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Extract from beginning of chapter:

Looking back over forty years of petrographical work, from 1879 to 1919, in what might be called the first half-century of modern petrography, the writer [Iddings] has been interested to recall the dominant impressions made upon his mind by personal intercourse with many workers who took an active part in the development of the science during this period, and by the reading and study of their writings which bore directly upon his own particular lines of research. The framework of such reminiscences may well be constructed of the published results of his own research efforts and speculations. That is, the attempt by the writer to narrate the purpose or occasion, as well as the essential ideas, in several publications on petrographical and related subjects properly involves a consideration of the part played by his colleagues, directly or indirectly, in the formation of ideas or hypotheses held by the writer, and recognition of the extent to which his colleagues may have been responsible for the taking up of some particular problem.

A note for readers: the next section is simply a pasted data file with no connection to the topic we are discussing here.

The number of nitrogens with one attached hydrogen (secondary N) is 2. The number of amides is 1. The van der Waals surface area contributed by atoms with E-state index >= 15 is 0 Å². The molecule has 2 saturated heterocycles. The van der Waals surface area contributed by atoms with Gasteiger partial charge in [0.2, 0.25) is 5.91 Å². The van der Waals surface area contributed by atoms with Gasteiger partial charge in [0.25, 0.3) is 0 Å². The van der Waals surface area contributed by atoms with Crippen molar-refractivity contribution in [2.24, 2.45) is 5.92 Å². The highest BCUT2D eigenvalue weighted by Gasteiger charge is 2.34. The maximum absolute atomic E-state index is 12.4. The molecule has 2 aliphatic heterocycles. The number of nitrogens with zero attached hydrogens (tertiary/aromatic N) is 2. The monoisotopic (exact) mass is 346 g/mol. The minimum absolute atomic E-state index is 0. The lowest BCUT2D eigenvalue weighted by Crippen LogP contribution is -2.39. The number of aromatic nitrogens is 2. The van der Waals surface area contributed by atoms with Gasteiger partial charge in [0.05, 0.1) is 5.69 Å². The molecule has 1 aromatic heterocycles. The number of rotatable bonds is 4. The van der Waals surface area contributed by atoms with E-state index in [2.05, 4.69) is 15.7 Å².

It is interesting to note to what extent one may be indebted to others for suggestions both of petrographical conceptions and of lines of research, suggestions which may have been consciously or unconsciously conveyed by one's colleagues, and which may also have been consciously or only subconsciously accepted as such by the recipient. In many instances ideas are obtained through conversation or reading of others' writings, which are not definite at the time but develop and take shape subsequently.

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